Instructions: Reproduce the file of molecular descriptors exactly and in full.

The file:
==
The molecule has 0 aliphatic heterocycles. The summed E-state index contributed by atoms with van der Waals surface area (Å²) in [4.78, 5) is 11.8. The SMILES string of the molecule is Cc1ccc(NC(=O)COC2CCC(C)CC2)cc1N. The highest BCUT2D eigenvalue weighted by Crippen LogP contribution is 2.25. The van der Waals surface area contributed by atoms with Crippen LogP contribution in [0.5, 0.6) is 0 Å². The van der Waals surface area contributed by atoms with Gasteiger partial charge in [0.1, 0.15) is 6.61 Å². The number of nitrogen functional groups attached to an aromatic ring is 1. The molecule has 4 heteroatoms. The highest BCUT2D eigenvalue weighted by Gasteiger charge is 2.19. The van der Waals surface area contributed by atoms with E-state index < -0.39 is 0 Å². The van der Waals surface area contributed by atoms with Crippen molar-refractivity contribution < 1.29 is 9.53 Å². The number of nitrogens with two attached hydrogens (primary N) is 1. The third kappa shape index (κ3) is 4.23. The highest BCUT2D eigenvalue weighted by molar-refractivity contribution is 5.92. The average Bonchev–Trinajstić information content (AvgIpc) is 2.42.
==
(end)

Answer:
The molecule has 0 aliphatic heterocycles. The summed E-state index contributed by atoms with van der Waals surface area (Å²) in [4.78, 5) is 11.8. The SMILES string of the molecule is Cc1ccc(NC(=O)COC2CCC(C)CC2)cc1N. The highest BCUT2D eigenvalue weighted by Crippen LogP contribution is 2.25. The van der Waals surface area contributed by atoms with Crippen LogP contribution in [0.5, 0.6) is 0 Å². The van der Waals surface area contributed by atoms with Gasteiger partial charge in [0.1, 0.15) is 6.61 Å². The number of nitrogen functional groups attached to an aromatic ring is 1. The molecule has 4 heteroatoms. The highest BCUT2D eigenvalue weighted by Gasteiger charge is 2.19. The van der Waals surface area contributed by atoms with E-state index < -0.39 is 0 Å². The van der Waals surface area contributed by atoms with Crippen molar-refractivity contribution < 1.29 is 9.53 Å². The number of nitrogens with two attached hydrogens (primary N) is 1. The third kappa shape index (κ3) is 4.23. The highest BCUT2D eigenvalue weighted by molar-refractivity contribution is 5.92. The average Bonchev–Trinajstić information content (AvgIpc) is 2.42.